caring for an elderly dog
About Me
caring for an elderly dog

When your dog doesn't seem interested in eating his food, do you know what to do? When your dog vomits often, could there be something serious wrong with him? If he struggles to get up the stairs, does he need to see a vet? Having never owned an older dog, I knew nothing about the things that can begin to go wrong when dogs age. I adopted this guy when my neighbor moved into a nursing home and had to learn a lot about how to care for an older dog. My blog is filled with the many things that I have learned over the last year through the help of my vet.


caring for an elderly dog

What To Do If Your Cat Has Been Hit By A Car

Lucy Grant

If your cat is run over by a car, it's likely that your pet has suffered serious trauma, and in many circumstances cats are unable to survive such accidents. While these types of accidents can be extremely difficult, by acting quickly, taking the proper measures before you reach the vet, and acting with a cool head, you might be able to improve your cat's chances of survival. Here is a guide to help you do the most possible for your pet in its time of need.

Cats Are All Too Often Hit By Cars

Unfortunately, cats are often run over by cars, with estimates that cars kill 5.4 million cats each year. In the end, the best method of prevention is keeping your cat indoors as much as possible. If you allow your cat outside, you should be prepared for this type of injury in advance.

As a result, you should have an idea of where the closest 24-hour emergency animal hospital is in your area. You should also have some gauze and iodine ready, as well as a carrier that you can place your cat for a quick trip to the vet.

Control Your Emotions

Seeing your cat with a serious injury might be extremely difficult for you, and the likely graphic nature of such an injury is not easy to look at. It's important to try and deal with the emotional stress this may cause at a later time, and react promptly to get your cat to an emergency animal hospital, like Metzger Animal Hospital, in the shortest possible time.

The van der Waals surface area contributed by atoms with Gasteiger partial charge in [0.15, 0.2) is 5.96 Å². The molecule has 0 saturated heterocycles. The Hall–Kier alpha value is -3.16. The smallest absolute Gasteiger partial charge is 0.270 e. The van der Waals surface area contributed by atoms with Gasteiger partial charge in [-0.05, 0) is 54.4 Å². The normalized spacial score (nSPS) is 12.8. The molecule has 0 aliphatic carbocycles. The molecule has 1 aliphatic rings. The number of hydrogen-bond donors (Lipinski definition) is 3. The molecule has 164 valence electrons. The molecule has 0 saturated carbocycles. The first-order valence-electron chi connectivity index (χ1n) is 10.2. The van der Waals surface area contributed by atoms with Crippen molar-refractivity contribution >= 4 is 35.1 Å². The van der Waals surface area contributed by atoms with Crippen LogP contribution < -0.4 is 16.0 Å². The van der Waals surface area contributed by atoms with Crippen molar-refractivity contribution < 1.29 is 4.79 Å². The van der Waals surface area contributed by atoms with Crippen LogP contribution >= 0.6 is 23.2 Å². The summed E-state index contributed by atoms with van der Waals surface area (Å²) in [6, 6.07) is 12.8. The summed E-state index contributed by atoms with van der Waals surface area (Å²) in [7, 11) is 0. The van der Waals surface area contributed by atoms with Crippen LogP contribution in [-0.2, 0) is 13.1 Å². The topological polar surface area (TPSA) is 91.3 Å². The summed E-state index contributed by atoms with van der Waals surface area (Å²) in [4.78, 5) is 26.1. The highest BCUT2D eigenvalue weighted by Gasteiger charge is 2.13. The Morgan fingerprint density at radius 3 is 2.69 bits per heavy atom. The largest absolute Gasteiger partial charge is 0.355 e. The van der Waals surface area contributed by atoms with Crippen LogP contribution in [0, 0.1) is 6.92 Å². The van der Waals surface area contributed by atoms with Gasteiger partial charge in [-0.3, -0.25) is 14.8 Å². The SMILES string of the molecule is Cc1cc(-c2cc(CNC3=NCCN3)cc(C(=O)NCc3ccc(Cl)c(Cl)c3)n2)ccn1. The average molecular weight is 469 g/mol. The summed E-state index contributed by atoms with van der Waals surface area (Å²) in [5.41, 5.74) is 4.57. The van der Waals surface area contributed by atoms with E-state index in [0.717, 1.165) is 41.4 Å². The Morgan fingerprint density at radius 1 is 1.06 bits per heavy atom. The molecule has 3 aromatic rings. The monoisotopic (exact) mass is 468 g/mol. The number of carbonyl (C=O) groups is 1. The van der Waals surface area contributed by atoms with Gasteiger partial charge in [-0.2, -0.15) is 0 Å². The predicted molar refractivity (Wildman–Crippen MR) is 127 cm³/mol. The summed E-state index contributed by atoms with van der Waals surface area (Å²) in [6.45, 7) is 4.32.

Preliminary Treatment

There are many different types of injuries you cat may suffer from a car injury, including broken bones, damaged organs and plenty of scrapes and cuts. Ultimately, there is a limit to what you can do for your cat before you reach the vet, but if you see any area of the cat's body that is bleeding especially bad, you should try and apply pressure to that area and drop some iodine on it if you have some available. Afterwards, wrap gauze tightly around the wound or wounds.

If the injury is to the cat's tail or legs, you can even apply a tourniquet to the impacted area.

Transporting the Cat

It's best to place and lift the cat from something stiff, like a board of wood or a plastic pet carrier. If your cat has suffered a spinal injury, placing it in a blanket may make it worse. However, you have to work with what you have, including your own shirt or jacket, in order to get your cat into your car. After your cat is in the car, drive to the animal hospital as quickly as possible while ensuring you obey all traffic laws. The last thing your cat needs is you getting into an accident as well.

Preparing For The Worst

Your vet will likely perform emergency surgery to save your cat, but often your cat's injuries may be too serious. As a result, your cat may need to be euthanized. Although it's difficult, it's important to know that this is often the best option for your cat if it's truly suffering.  

In the end, cars present a huge threat to your cat. However, by following some of the above tips, you can improve your chances of saving your cat's life.